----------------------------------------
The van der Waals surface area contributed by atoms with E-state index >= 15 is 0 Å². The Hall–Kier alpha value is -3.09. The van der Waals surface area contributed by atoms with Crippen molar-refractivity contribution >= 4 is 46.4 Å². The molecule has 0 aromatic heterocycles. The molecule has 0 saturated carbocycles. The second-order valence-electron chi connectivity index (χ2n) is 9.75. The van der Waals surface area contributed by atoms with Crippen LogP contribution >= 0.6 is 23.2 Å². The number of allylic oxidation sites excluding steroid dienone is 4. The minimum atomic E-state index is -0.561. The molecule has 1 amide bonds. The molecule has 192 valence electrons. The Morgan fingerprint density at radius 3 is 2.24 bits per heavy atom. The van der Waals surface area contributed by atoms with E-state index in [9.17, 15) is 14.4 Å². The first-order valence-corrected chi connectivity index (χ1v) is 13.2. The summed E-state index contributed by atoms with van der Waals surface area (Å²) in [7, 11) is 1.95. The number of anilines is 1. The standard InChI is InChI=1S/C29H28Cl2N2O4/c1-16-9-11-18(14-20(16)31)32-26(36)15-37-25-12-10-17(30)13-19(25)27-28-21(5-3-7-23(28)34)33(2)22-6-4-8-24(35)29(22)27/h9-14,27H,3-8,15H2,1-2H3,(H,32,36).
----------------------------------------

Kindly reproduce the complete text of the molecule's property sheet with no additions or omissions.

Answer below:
The van der Waals surface area contributed by atoms with E-state index >= 15 is 0 Å². The Hall–Kier alpha value is -3.09. The van der Waals surface area contributed by atoms with Crippen molar-refractivity contribution >= 4 is 46.4 Å². The molecule has 0 aromatic heterocycles. The molecule has 0 saturated carbocycles. The second-order valence-electron chi connectivity index (χ2n) is 9.75. The van der Waals surface area contributed by atoms with Crippen LogP contribution >= 0.6 is 23.2 Å². The number of allylic oxidation sites excluding steroid dienone is 4. The minimum atomic E-state index is -0.561. The molecule has 1 amide bonds. The molecule has 192 valence electrons. The Morgan fingerprint density at radius 3 is 2.24 bits per heavy atom. The van der Waals surface area contributed by atoms with E-state index in [9.17, 15) is 14.4 Å². The first-order valence-corrected chi connectivity index (χ1v) is 13.2. The summed E-state index contributed by atoms with van der Waals surface area (Å²) in [7, 11) is 1.95. The number of anilines is 1. The standard InChI is InChI=1S/C29H28Cl2N2O4/c1-16-9-11-18(14-20(16)31)32-26(36)15-37-25-12-10-17(30)13-19(25)27-28-21(5-3-7-23(28)34)33(2)22-6-4-8-24(35)29(22)27/h9-14,27H,3-8,15H2,1-2H3,(H,32,36).